City of Vancouver lawyer Ben Parkin has a 2 p.m. date on Nov. 8 with a judge at British Columbia Supreme Court in the Law Courts at Robson Square, near the Occupy Vancouver camp at the Vancouver Art Gallery.
Or is it 9:45 a.m.? The chambers schedule (below) that includes the case known as City of Vancouver vs. Sean O’Flynn-Magee, Jane Doe, John Doe and other unknown persons (File S-117498) says it’s in the 9:45 a.m. session.
City of Vancouver wouldn’t hustle this matter before a judge when people aren’t expecting? A stealth application to avoid an occupation of the court? UPDATE: The “Attendance List for the 8th Day of November, 2011” still lists the application in the 9:45 a.m. session, but the more authoritative “Vancouver Supreme Court List” shows the city application is to be heard by Associate Chief Justice Anne MacKenzie in room 55 at 2 p.m. (MacKenzie was the judge who presided over the Basi-Virk B.C. Rail corruption trial, which occupiers might call a case of 1% crony capitalism.)
Parkin’s mission, as ordered by Mayor Gregor Robertson and city manager Penny Ballem, is to convince a judge to order protest structures removed from the Vancouver Art Gallery where the protest began Oct. 15. The city also wants the authority to empower police to enforce the Land Regulation Bylaw on VAG property, which is leased by the city from the Province of British Columbia. Robertson and his governing Vision Vancouver party are desperate to end the protest camp for fear that NPA challenger Suzanne Anton will gain in popularity as the Nov. 19 election approaches.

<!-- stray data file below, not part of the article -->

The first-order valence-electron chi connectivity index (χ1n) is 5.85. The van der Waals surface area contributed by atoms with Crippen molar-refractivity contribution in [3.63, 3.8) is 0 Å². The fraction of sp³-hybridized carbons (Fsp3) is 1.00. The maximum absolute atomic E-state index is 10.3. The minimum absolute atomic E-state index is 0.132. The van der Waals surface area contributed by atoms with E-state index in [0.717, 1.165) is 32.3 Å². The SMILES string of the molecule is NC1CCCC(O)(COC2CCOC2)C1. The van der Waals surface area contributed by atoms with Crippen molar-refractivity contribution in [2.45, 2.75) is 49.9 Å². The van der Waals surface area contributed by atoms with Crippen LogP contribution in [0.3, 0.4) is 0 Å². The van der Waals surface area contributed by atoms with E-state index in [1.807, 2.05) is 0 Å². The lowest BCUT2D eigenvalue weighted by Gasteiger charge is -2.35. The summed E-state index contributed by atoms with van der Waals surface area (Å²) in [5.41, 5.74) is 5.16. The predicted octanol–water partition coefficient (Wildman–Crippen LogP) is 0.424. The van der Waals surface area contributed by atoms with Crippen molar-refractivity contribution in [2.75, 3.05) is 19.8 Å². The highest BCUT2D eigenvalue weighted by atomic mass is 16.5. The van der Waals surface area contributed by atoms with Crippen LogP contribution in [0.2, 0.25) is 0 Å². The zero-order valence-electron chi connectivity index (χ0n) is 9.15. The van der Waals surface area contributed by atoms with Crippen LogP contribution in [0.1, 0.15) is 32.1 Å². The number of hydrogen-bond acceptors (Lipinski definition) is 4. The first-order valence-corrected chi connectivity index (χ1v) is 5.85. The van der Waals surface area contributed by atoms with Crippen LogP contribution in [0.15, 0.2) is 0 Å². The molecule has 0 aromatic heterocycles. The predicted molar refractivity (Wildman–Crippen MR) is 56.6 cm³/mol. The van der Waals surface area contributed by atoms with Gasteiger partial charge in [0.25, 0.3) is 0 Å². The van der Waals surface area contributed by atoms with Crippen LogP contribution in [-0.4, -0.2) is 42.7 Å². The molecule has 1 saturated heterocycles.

The legal filings do not explain why Sean O’Flynn-Magee was chosen. Occupy Vancouver, like all the Occupy Wall Street clones, is supposedly leaderless. Magee is a digital journalist in Vancouver and here is his Facebook page.
The legal filings (below) spell out the reasons for the city’s injunction and the laws it wants to enforce. Specifically, the Land Regulation Bylaw says it is illegal, without permission of the city manager, to:
(d) construct, erect, place, deposit, maintain, occupy, or cause to be constructed, erected, placed, deposited, maintained or occupied, any structure, tent, shelter, object, substance, or thing on city land.
The city is also pleading sections of the Bylaw that ban lighting fires and burning materials; depositing garbage outside of garbage containers; and removing soil.
This may not be a slam-dunk for the city. In fact, it’s plausible that the protesters’ lawyer could introduce a City of Vancouver Tweet sent Oct. 15 via Hootsuite as evidence that city manager Ballem permitted the protest!
The city did not become serious about regulating activity on the site until Nov. 4, the day after a camper nearly died of a drug overdose and the day before a camper did die of an apparent drug overdose.
Even if the court approves the city’s application, the Occupy Vancouver protesters vow to stay and resist authorities. Stay tuned.
News and views on Vancouver 2010 (and beyond) from Bob Mackin.